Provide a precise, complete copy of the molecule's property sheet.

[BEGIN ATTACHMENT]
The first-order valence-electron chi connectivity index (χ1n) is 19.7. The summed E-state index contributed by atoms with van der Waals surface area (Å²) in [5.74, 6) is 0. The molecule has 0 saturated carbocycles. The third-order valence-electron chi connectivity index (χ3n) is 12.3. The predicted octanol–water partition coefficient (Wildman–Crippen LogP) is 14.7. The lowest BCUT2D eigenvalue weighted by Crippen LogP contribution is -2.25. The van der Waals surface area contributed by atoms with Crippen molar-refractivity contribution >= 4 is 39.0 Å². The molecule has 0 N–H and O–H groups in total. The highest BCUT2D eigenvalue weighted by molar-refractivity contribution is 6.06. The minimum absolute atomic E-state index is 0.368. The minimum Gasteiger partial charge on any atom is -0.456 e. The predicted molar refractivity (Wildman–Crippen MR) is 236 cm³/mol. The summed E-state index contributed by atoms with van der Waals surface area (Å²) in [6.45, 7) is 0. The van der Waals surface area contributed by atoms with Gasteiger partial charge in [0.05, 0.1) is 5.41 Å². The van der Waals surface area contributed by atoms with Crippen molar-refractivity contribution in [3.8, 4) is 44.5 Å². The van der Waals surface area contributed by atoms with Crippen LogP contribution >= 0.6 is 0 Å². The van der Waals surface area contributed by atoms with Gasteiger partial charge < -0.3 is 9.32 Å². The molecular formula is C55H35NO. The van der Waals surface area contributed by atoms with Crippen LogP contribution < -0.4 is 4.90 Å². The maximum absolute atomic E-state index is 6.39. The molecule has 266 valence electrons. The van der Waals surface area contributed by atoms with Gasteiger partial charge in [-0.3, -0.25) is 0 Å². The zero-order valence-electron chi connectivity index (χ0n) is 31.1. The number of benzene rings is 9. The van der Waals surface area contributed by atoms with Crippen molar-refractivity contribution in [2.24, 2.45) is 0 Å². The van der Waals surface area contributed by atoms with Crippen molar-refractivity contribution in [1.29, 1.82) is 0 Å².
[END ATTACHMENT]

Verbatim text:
The first-order valence-electron chi connectivity index (χ1n) is 19.7. The summed E-state index contributed by atoms with van der Waals surface area (Å²) in [5.74, 6) is 0. The molecule has 0 saturated carbocycles. The third-order valence-electron chi connectivity index (χ3n) is 12.3. The predicted octanol–water partition coefficient (Wildman–Crippen LogP) is 14.7. The lowest BCUT2D eigenvalue weighted by Crippen LogP contribution is -2.25. The van der Waals surface area contributed by atoms with Crippen molar-refractivity contribution >= 4 is 39.0 Å². The molecule has 0 N–H and O–H groups in total. The highest BCUT2D eigenvalue weighted by molar-refractivity contribution is 6.06. The minimum absolute atomic E-state index is 0.368. The minimum Gasteiger partial charge on any atom is -0.456 e. The predicted molar refractivity (Wildman–Crippen MR) is 236 cm³/mol. The summed E-state index contributed by atoms with van der Waals surface area (Å²) in [6.45, 7) is 0. The van der Waals surface area contributed by atoms with Gasteiger partial charge in [0.05, 0.1) is 5.41 Å². The van der Waals surface area contributed by atoms with Crippen molar-refractivity contribution in [3.8, 4) is 44.5 Å². The van der Waals surface area contributed by atoms with Crippen LogP contribution >= 0.6 is 0 Å². The van der Waals surface area contributed by atoms with Gasteiger partial charge < -0.3 is 9.32 Å². The molecular formula is C55H35NO. The van der Waals surface area contributed by atoms with Crippen LogP contribution < -0.4 is 4.90 Å². The maximum absolute atomic E-state index is 6.39. The molecule has 266 valence electrons. The van der Waals surface area contributed by atoms with Gasteiger partial charge in [-0.3, -0.25) is 0 Å². The zero-order valence-electron chi connectivity index (χ0n) is 31.1. The number of benzene rings is 9. The van der Waals surface area contributed by atoms with Crippen molar-refractivity contribution in [2.24, 2.45) is 0 Å². The van der Waals surface area contributed by atoms with Crippen molar-refractivity contribution in [1.29, 1.82) is 0 Å².